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Mark Gaughan's X's and O's: The run still is relevant in Super Bowl LIII

The cliché goes, and as everybody knows, the NFL is a passing league.

And the odds are good the most valuable player in the Super Bowl between the New England Patriots and Los Angeles Rams will be one of the quarterbacks.

Yet the running game will be fascinating to watch and a pivotal factor in Sunday’s championship game.

The Rams’ defense ranks 32nd in the league in yards per rush allowed at 5.07 a carry, and 23rd in yards per game allowed.

Here come the Patriots, who have been barreling through defenses this season with their mismatch-nightmare personnel grouping – 21 personnel. That’s two backs, one tight end and two wide receivers. Old school.

New England ranked second in the NFL by using two-back sets 29 percent of their offensive snaps this season, according to Sharp Football. The Pats have used it 44 percent in games without now-suspended receiver Josh Gordon. The league average is under 10 percent. The Patriots just gouged Kansas City for 176 rushing yards in the AFC Championship game. They steamrolled the Chargers for 155 yards in their divisional-playoff rout.

The 21 personnel grouping works great for the Patriots because they’re so versatile. If defenses insist on respecting the pass (a reasonable strategy against Tom Brady), then the Pats have the best blocking tight end in the NFL in Rob Gronkowski to join power fullback James Develin in bringing the run-game hammer.

“I think the fullback position has always kind of got the moniker that it’s a dying breed, that it’s kind of on its way out,” Develin said this week in Atlanta. “But I think football is such a matchup game and things work so cyclically. As defenses get smaller and try to stop the passing attack, it kind of leaves them susceptible, too, with lighter, faster guys on the field, for a power running game.”

But the Pats pass at least 50 percent of the time out of two backs. If the defense opts to keep three linebackers on the field or bring a safety as the eighth man near the line of scrimmage, the Pats have running backs James White or Rex Burkhead as the receiving mismatch. Line up White outside and the Pats’ 21 personnel grouping operates like a three-receiver set. White ranked third among NFL running backs in catches this year with 87.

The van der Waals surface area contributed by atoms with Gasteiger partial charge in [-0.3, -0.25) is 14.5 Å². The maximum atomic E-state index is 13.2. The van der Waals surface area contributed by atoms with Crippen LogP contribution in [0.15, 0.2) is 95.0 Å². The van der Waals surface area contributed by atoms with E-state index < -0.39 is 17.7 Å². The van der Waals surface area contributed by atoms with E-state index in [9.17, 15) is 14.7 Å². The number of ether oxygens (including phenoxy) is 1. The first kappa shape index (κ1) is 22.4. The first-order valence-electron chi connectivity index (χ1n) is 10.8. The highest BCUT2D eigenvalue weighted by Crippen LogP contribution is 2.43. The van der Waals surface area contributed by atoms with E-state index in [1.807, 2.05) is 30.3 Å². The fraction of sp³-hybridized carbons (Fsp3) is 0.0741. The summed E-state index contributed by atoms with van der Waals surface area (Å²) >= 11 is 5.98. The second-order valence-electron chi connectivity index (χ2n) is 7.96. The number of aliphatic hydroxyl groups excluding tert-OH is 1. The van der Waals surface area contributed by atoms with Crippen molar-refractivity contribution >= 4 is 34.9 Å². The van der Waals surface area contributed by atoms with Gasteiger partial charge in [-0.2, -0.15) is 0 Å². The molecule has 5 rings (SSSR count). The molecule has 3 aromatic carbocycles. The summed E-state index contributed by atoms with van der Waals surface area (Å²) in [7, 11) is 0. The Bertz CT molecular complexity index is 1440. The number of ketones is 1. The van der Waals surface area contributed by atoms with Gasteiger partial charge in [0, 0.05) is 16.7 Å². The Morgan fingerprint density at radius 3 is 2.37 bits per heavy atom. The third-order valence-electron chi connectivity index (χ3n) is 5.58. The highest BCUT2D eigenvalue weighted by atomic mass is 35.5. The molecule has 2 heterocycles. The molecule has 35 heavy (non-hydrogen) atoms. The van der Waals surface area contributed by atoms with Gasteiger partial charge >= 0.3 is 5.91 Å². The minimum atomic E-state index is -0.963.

Plus, Gronkowski remains a difficult matchup at tight end in the passing game.

So it will be interesting to see how the Rams handle the Pats’ 21 personnel set. The Rams usually go “regular” against 21, putting third linebacker Ebenezer Ekuban on the field.

The Rams’ two linebackers who play every down – Mark Barron and Cory Littlejohn – are undersized. Barron is listed at 230 pounds (but he’s likely closer to 220). Littlejohn allegedly is 228. Neither Littlejohn or Ekuban are good matchups in coverage against Gronkowski.

Furthermore, once the run game gets going even a little, it sets up Brady’s run fakes. Brady ran play-action pass 28.4 percent of the time this season, sixth most in the league according to ESPN, and he had the fifth best passer rating when using play action (118.5), according to ESPN.

Only one team that ranked 32nd in yards-per-rush allowed won the Super Bowl. That was the Colts in 2006, but their ranking was misleading. Once stud safety Bob Sanders got back to health for Indy’s late-season run that season, the Colts were a lot better than 32nd.

On the other side of the ball, run defense is a worry for the Patriots, too.

Everything the Rams do on offense is set up by their great outside zone running game. That makes quarterback Jared Goff’s play-action passing and screen game work.

Goff ran play action 34.6 percent of the time, second most in the league, according to ESPN. (Only Baltimore’s Lamar Jackson ran it more).

It will be critical for the Pats to set the edge to keep the Rams’ runners from getting outside.

New England ranked 11th rushing yards allowed and 22nd in yards per rush allowed.

Philadelphia gashed the Pats’ run defense in last year’s Super Bowl. The Eagles rushed for 164 yards and 6.1 yards a carry in their 41-33 victory.

The Rams ran for 139 yards a game this season, third best in the NFL. They likely will need that much to outscore Brady & Co.

Blitzing Brady

I don’t expect Rams defensive coordinator Wade Phillips to blitz much. Phillips wasn’t a big blitzer in Buffalo, for good reason. He had Bruce Smith. In recent years, he has blitzed a lot. His defenses ranked fourth in blitz rate in 2015 and 2016 and sixth in 2017, according to Football Outsiders. In Denver (’15 and ’16), Phillips had little to fear because he had great cornerbacks. Yet when Denver beat the Pats in the 2015 AFC Final, Phillips relied on his front four, blitzing Brady only 10 of 61 pass plays (16 percent). This year, the Rams have blitzed 26 percent of the time. Brady was the least blitzed quarterback in the league this year (19 percent), according to Pro Football Focus.

Stat for the road

The top three teams in the NFL this year in “explosive plays” were: Kansas City (106), L.A. Chargers (96) and the Rams (94). Explosive plays, as defined by ESPN’s NFL Matchup Show, are runs of 15 or more yards and passes of 20 or more yards.

The Patriots will have to survive all three teams in the playoffs to win the Super Bowl. The Pats allowed seven explosive plays to the Chiefs and four (three in garbage time) to the Chargers.

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